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Unformatted text preview: Epidemiology This is most common in post-menopausal women Diagnosis Primary: The diagnosis of primary hyperparathyroidism is made by blood tests. Serum calcium levels are elevated. The serum chloride phosphate ratio is 33 or more in most patients with primary hyperparathyroidism. However, thiazide medications have been reported to causes ratios above 33. Urinary cAMP is occasionally measured; this is generally elevated. . Intact PTH levels are also elevated. Secondary: The PTH is elevated due to decreased levels of calcium or 1,25-dihydroxy-vitamin D3. It is usually seen in cases of chronic renal disease or defective calcium receptors on the surface of parathyroid glands....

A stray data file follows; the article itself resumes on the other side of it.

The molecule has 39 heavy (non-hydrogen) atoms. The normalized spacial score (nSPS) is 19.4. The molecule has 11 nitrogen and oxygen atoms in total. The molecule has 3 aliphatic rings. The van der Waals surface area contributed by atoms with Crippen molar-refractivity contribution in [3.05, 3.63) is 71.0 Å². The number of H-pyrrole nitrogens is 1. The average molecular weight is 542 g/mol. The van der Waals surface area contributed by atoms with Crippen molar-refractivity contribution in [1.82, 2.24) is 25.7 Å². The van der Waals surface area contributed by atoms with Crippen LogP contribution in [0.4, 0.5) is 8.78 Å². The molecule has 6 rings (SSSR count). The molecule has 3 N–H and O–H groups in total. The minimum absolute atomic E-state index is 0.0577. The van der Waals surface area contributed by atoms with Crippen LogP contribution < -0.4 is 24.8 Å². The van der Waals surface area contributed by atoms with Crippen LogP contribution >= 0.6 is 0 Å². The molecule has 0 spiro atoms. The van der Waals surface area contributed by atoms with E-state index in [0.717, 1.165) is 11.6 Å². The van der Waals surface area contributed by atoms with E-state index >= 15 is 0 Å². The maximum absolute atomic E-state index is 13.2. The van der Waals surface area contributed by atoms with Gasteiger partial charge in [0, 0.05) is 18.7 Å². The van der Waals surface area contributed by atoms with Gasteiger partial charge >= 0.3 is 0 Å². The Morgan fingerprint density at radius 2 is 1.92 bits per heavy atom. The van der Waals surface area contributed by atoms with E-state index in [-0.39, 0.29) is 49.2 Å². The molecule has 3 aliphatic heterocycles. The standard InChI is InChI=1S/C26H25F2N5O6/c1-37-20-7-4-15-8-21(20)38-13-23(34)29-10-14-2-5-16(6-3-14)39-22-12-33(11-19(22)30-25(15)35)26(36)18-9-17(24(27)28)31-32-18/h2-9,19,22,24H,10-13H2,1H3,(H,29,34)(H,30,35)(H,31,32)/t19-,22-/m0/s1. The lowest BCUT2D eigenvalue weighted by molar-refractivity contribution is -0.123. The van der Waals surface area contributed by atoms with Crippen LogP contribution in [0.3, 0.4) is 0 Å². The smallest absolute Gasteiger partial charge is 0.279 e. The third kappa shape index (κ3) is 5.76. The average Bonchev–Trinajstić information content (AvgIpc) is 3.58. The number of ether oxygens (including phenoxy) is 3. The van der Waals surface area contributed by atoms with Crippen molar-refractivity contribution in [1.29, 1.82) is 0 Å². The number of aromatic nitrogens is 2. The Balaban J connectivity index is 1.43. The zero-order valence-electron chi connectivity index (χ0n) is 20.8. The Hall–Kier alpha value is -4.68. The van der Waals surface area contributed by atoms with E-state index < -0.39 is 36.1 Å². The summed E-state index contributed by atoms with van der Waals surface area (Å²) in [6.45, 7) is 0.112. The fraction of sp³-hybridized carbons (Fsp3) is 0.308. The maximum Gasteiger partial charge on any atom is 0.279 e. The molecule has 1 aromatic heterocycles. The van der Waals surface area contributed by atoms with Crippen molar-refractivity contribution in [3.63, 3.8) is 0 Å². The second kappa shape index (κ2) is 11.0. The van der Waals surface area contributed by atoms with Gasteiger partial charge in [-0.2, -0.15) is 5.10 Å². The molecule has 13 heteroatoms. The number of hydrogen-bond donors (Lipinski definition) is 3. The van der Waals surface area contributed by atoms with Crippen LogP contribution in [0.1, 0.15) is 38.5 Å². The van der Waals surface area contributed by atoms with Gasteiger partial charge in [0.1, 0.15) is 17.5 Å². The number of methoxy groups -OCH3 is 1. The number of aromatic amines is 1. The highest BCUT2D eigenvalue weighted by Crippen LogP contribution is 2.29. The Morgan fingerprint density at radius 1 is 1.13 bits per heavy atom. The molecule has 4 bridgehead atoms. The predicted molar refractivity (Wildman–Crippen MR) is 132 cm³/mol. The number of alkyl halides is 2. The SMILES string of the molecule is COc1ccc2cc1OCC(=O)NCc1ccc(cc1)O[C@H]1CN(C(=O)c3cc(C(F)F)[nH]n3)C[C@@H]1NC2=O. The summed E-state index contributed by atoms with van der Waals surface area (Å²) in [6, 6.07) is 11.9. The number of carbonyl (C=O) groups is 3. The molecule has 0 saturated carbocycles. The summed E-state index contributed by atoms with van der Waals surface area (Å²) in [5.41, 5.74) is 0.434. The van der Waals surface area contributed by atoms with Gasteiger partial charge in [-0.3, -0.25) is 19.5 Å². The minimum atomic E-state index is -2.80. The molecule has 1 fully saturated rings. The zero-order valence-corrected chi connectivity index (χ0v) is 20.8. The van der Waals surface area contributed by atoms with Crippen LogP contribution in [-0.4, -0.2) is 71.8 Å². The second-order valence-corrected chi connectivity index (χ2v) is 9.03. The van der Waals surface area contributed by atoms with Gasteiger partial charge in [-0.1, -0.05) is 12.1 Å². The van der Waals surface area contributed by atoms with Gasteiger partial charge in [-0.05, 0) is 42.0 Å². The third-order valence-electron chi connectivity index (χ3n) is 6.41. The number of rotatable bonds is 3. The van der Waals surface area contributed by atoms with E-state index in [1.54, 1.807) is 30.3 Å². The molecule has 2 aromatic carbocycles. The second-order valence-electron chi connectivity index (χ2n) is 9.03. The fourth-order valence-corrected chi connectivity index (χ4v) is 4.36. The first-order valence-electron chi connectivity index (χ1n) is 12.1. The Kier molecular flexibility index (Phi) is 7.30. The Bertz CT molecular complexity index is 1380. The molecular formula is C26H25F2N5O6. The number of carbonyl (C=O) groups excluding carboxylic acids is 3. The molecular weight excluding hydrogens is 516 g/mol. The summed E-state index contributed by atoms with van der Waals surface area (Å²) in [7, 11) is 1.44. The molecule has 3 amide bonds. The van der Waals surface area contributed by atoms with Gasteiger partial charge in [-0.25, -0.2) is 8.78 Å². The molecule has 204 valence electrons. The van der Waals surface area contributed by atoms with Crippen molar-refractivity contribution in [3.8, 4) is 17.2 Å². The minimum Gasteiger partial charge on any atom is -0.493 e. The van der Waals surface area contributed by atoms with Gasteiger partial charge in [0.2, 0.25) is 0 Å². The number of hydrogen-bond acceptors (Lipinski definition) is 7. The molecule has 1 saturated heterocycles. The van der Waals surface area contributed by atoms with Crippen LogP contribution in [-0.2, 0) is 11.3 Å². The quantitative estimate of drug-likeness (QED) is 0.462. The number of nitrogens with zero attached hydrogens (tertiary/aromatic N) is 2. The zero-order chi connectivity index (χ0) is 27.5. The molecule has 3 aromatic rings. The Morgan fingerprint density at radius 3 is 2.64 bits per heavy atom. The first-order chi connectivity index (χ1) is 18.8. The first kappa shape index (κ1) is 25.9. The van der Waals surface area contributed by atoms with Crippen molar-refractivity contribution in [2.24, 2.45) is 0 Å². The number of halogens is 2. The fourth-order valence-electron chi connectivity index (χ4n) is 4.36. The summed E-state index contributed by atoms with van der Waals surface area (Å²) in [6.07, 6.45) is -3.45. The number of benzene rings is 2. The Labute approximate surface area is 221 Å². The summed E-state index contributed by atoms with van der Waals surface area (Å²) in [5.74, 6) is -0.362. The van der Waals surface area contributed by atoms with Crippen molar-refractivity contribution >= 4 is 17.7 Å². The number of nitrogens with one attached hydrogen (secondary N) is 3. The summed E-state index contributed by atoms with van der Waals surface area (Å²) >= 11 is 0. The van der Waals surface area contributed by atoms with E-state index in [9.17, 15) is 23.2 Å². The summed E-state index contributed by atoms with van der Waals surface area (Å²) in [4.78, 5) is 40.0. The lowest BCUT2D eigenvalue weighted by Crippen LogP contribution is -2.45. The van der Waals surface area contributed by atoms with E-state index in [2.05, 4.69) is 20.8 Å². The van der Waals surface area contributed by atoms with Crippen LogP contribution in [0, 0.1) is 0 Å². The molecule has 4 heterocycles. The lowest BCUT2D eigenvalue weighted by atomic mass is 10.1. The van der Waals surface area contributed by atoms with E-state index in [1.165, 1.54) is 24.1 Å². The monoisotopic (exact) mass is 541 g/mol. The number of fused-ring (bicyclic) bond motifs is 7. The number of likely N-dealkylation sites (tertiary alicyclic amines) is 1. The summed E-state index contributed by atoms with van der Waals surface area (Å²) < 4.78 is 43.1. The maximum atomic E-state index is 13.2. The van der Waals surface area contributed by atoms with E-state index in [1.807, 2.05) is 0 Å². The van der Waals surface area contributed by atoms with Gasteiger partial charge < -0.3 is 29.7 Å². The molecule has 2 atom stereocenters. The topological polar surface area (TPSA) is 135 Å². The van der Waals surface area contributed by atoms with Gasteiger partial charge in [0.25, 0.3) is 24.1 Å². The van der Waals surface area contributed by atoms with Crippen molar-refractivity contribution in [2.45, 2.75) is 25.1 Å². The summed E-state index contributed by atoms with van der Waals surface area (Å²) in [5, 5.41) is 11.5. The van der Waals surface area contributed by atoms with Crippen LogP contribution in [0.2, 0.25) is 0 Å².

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- Fall '10
- Anthropology, Chronic Renal Failure, Hyperparathyroidism, Primary hyperparathyroidism